News Public Warned of Cat Stevens Tickets on Resale Sites 05 April 2017 New Plymouth District Council is urging the public to steer clear of ticket resale sites when purchasing tickets to Yusuf/Cat Stevens at the TSB Bowl of Brooklands in December.  Tickets had already gone up on global ticketing site Viagogo at phenomenal prices, following a Cat Stevens Fan Club pre-sale opportunity on Monday 3 April. NPDC Venues and Events Manager Ron Murray says it is a timely reminder for the public to stay away from sites such as Viagogo when purchasing tickets.  “We saw it recently with the Adele concert, in that people ran into trouble for having either invalid tickets, or tickets that weren’t actually in the seating they had paid top dollar for. The risk with buying from these sites is that you’re forking out a lot more money without having any idea whether your ticket is valid or not.” Viagogo was showing General Admission tickets for sale yesterday at more than $650. The TSB Bowl of Brooklands, TSB Stadium Yarrow Stadium and the TSB Showplace all fall under the New Plymouth Event Venues umbrella and contract Ticketek to provide all ticketing services. “We encourage all those buying tickets to Cat Stevens, and other events at our venues, to purchase from either the TSB Showplace Box Office, South Taranaki i-SITE, Stratford i-SITE, or online through Ticketek. That way, they will avoid any risk of running into trouble at the event,” says Mr Murray. “Often the venue and show promotor are not obliged to honour tickets that aren’t valid, nor are they in a position to assist with refunds or providing alternative options, particularly if the event is sold out. We want to try and eliminate any of our community members having to deal with that sort of unpleasant experience.” General public on-sale for Yusuf/Cat Stevens at the TSB Bowl of Brooklands on 16 December will be available from 10am today (Wednesday).
News A lawn flooded. Weather Bomb to Hit New Plymouth District 04 April 2017 The wild weather is coming! The heaviest rainfall is due to start tonight (Tuesday) and if you see any ponding at your property, on a nearby road or in a public reserve tomorrow, we’d really appreciate it if you would take a photo of it and email it to us with the date and time it was taken and the exact location of the ponding. This information will help us improve our stormwater modelling across the district by better understanding the problem areas and where we can make improvements. Related links Taranaki Emergency Management (Civil Defence) MetService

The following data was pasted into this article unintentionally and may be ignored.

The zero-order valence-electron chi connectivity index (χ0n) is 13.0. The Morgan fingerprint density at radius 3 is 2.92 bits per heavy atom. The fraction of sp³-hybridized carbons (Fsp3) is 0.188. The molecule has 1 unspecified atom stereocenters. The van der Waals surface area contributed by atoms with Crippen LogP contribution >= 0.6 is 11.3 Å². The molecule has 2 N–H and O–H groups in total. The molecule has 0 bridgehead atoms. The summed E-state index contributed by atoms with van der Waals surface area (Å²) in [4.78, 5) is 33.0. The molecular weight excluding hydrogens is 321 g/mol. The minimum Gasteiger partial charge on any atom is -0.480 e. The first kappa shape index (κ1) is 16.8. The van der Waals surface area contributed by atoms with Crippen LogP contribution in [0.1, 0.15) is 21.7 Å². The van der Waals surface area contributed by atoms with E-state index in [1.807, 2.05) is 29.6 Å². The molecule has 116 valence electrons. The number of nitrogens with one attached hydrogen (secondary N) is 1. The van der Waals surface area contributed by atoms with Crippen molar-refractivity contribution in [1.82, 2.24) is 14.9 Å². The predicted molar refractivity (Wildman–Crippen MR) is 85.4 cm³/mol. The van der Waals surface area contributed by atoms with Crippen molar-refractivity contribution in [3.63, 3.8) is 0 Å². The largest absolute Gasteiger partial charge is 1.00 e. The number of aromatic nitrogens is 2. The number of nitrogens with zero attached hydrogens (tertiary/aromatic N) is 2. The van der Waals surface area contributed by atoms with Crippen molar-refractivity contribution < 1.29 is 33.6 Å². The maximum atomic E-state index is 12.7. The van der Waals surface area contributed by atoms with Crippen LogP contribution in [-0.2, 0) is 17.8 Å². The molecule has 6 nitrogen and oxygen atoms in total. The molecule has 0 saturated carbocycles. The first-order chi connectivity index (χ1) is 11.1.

News Photo of Yusuf/Cat Stevens. Yusuf/Cat Stevens Riding Peace Train to the Bowl 30 March 2017 He told us to take our time, think a lot, and think of everything we’ve got – and now we’ve got the man himself. Legendary folk, pop and rock singer-songwriter Yusuf, formerly known as Cat Stevens, is heading to the TSB Bowl of Brooklands this summer and will perform on Saturday 16 December. His A Cat’s Attic Peace Train Tour is set to commemorate the 50th anniversary of his first major hit single Matthew & Son, released in 1967. Inducted into the Rock and Roll Hall of Fame in 2014, Yusuf has been heard by millions of people world-wide through hits such as Peace Train, Father and Son, First Cut is the Deepest, Moonshadow and Wild World. This will mark his second visit to New Zealand, having previously played two sold-out concerts in 2010. New Plymouth District Council Venues Lead, Nelita Byrne, said it was exciting to have such a well-known, international performer lined up for the Bowl. “The enticing thing about Yusuf is that he has so many hits we all know and love, but he also has a very interesting story that comes with it. Through his transition from pop-star, to the educational, religious and charity work he conducted, he then found his way back to music which is a very unique journey. “We know that his story and personality, his music and the iconic setting of the Bowl will make it a fantastic night out for people of all ages.” The concert will coincide with the first night of the TSB Bank Festival of Lights, giving people the opportunity to experience a first look at the new season following a night at the Bowl. New Plymouth District Mayor, Neil Holdom, said Yusuf/Cat Stevens is a legend of the music world and was delighted he would be coming to the Bowl. “We’re looking forward to giving visitors from around New Zealand and the globe a warm welcome from the second best region in the world to visit. Securing such a high class act has taken a lot of hard work by the council team, competing against other venues around New Zealand, so it’s a real achievement. “This is one concert that shouldn’t be missed and I expect the fans will be snapping up tickets as soon as they go on sale.” While Yusuf’s career sky-rocketed in the early 70s, a life-changing event saw him embrace the Islamic culture where he walked away from music and fame, gave his guitars to charity and threw himself into humanitarian work. His efforts saw him receive a number of international peace and social awards. It wasn’t until the early 2000s when Yusuf began to embrace music again, releasing two new albums and touring the United Kingdom (2009), Australia (2010) and Europe (2011). Through his recent music he has returned to the roots of his teenage inspiration, rhythm and blues, creating songs that recall the spirit of his earliest days as a singer-songwriter in London. Coming to New Zealand in association with TEG Dainty and Live Nation, Yusuf will play in Auckland, before coming to New Plymouth and then moving on to Christchurch. Tickets will go on sale to the general public at 10am on Wednesday 5 April and can be purchased at the TSB Showplace Box Office, or online at A limited allocation of early bird general admission tickets will be available at $99.90. For those who don’t want to miss out on early bird tickets, they can sign up to the NP Event Venues database at for a pre-sale opportunity on Tuesday 4 April.